Literature meta-analysis of zosteriform cutaneous metastases from melanoma and a clinico-histopathological report from India
Savita Chaudhary 1, Cherry Bansal 2 and Ayanat Husain 3
1 Department of Dermatology, Era’s Lucknow Medical College and Hospital, Lucknow, Uttar Pradesh, India
2 Department of Pathology, Era’s Lucknow Medical College and Hospital, Lucknow, Uttar Pradesh, India
3 Department of Surgery, Era’s Lucknow Medical College and Hospital, Lucknow, Uttar Pradesh, India
Correspondence to: Savita Chaudhary. Email: email@example.com
Cutaneous metastases in patients with malignant tumours are an important clue to tumour progression or even the first manifestation of malignancy. Among the various topographic patterns of cutaneous metastasis, the zosteriform pattern of metastasis is rare, and very few cases have been published. Various theories have been proposed for this zosteriform pattern of metastases, but none have been proved. We collected the available PubMed articles on zosteriform skin metastasis from cutaneous melanoma published since 1970 and reviewed the cases, including our own case. Melanoma presents with cutaneous metastasis in up to 44% of patients. Clinicians treating oncology patients should consider zosteriform skin metastasis in the differential diagnosis of zosteriform lesions to avoid inadequate diagnosis and management.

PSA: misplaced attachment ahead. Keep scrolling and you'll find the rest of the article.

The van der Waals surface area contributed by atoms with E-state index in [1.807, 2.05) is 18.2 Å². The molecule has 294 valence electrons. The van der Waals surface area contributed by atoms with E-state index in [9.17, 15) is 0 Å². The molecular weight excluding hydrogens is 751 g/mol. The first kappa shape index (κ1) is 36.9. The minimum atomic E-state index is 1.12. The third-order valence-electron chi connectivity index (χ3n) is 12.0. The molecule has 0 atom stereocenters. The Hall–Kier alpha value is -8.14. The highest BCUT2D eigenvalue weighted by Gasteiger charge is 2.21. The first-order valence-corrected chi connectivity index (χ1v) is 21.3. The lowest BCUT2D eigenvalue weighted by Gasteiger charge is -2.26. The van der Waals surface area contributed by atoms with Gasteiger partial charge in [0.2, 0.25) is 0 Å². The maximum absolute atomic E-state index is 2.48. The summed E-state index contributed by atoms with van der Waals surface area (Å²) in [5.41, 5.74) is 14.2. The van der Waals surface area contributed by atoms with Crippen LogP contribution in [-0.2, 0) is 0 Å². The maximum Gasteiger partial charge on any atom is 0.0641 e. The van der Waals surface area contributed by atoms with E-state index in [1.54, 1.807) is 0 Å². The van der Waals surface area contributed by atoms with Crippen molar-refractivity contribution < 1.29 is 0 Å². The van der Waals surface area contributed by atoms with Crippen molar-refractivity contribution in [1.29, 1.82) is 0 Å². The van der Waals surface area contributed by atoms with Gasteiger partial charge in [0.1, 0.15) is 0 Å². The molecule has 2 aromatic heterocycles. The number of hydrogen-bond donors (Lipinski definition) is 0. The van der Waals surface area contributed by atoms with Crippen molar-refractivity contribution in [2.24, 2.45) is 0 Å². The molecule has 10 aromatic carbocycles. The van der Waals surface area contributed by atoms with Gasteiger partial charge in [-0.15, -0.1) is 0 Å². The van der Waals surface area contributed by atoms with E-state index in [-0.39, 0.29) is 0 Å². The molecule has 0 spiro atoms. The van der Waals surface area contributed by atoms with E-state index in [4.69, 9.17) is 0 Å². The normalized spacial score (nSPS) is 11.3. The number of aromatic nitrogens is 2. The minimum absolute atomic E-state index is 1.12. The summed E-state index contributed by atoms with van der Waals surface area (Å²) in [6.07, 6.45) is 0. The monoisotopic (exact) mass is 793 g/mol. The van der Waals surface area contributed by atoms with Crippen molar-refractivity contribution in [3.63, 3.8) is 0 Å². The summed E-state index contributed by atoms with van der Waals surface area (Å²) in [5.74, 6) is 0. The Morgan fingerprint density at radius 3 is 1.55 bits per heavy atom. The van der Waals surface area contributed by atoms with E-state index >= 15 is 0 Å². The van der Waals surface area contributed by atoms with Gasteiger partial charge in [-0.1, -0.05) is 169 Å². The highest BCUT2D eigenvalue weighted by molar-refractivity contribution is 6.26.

Keywords: carcinoma, skin neoplasm, secondary, melanoma, herpes zoster, meta-analysis.
Skin metastases are very common among patients with melanoma. Skin is involved as the site of metastasis in approximately 10% of metastases from all primary neoplasms, and up to 44% of malignant melanoma has cutaneous metastasis .
From a clinical point of view, the most common presentations of cutaneous metastatic disease are papules and nodules, solitary or widespread, sometimes ulcerated. However, a wide morphological spectrum of lesions has been described, including erythematous patches or plaques, inflammatory erysipela-like lesions, diffuse sclerodermiform lesions with induration of the skin (‘en cuirasse’ metastatic carcinoma), telangiectatic papulovesicles, purpuric plaques mimicking vasculitis, and alopecia areata-like scalp lesions [1–4]. Malignancies with zosteriform cutaneous metastases originate in skin, blood vessels, blood, and viscera .
The zosteriform pattern has been described in few cases; a recent meta-analysis reviewed 56 cases published in the English literature since 1970 . Several theories have been proposed in the literature to explain the pathogenetic mechanism of zosteriform dissemination, but none have been adequately proved.